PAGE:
Six men came back to Earth Friday - without really leaving the planet - after spending 520 days on a simulated space mission removed from civilization.
After leaving a mock space ship in Russia, the crew announced that the mission, meant to immitate a space venture to Mars, was a success. Man could handle the stresses of venturing out to Mars, the six said.
The experimental mission launched on June 3, 2010, and the six would-be astronauts left their mock space ship at 6 a.m. EDT Friday, according to space.com.
The six-man crew consisted of French engineer Romain Charles, Italian engineer Diego Urbina, Chinese astronaut trainer Wang Yue, Russian physiologist Alexandr Smoleevski, Russian surgeon Sukhrob Kammolov and Russian engineer Alexey Sitev.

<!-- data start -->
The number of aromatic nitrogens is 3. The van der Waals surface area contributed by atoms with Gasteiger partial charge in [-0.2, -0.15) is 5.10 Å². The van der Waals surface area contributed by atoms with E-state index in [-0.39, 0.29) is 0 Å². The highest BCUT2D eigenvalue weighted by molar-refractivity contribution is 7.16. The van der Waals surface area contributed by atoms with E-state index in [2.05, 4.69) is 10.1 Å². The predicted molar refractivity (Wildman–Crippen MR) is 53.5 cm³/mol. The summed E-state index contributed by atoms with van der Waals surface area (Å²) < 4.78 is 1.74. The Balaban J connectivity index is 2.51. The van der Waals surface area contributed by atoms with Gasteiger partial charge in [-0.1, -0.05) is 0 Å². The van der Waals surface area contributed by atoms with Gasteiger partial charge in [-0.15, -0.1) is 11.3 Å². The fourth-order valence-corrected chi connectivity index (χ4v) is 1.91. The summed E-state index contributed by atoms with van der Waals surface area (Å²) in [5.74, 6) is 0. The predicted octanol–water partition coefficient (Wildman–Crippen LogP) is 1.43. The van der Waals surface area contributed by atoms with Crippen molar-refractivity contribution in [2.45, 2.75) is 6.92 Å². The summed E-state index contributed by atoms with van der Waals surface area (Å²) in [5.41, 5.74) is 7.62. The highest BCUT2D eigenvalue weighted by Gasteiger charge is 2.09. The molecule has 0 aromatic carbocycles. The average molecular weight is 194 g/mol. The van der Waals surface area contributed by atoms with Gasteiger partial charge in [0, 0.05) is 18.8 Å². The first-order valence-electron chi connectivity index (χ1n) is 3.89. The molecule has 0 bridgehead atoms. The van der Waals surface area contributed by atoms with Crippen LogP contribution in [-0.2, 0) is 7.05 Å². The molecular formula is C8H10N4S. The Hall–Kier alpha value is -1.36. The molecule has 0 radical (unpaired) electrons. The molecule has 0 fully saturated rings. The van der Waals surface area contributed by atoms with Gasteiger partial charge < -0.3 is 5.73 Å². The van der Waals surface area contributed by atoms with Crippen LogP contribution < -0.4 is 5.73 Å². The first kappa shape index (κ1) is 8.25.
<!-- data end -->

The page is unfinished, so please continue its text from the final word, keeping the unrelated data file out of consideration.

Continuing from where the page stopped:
The Russian Institute for Medical Problems and the European Space Agency sponsored the mission that included constant video surveillance to determine if the psychological wear and tear of a potential Mars space trip made any future red planet missions feasible.
Today, after a motionless trip of 520 days, I'm proud to prove, with my international crewmates, that a human journey to the red planet is feasible, Charles said. We have all acquired a lot of valuable experience that will help in designing and planning future missions to Mars. We're ready to embark on the next spaceship going there.
The simulation involved Mars walks scientific experiments and the collection of medical data, the Digital Journal reported. Mark Belakovski, vice-director of the simulated mission told French newspaper Le Monde the six-man Mars crew will have to undergo routine medical evaluations at the Russian Institute for Medical Problems until Dec. 4 because, being isolated from the world for a year and a half, they are more susceptible to disease.
A real mission to Mars, however, would last three years and force manned crews to deal with weightlessness, which decreases bone and muscle mass over extended periods of time, reported the Digital Journal.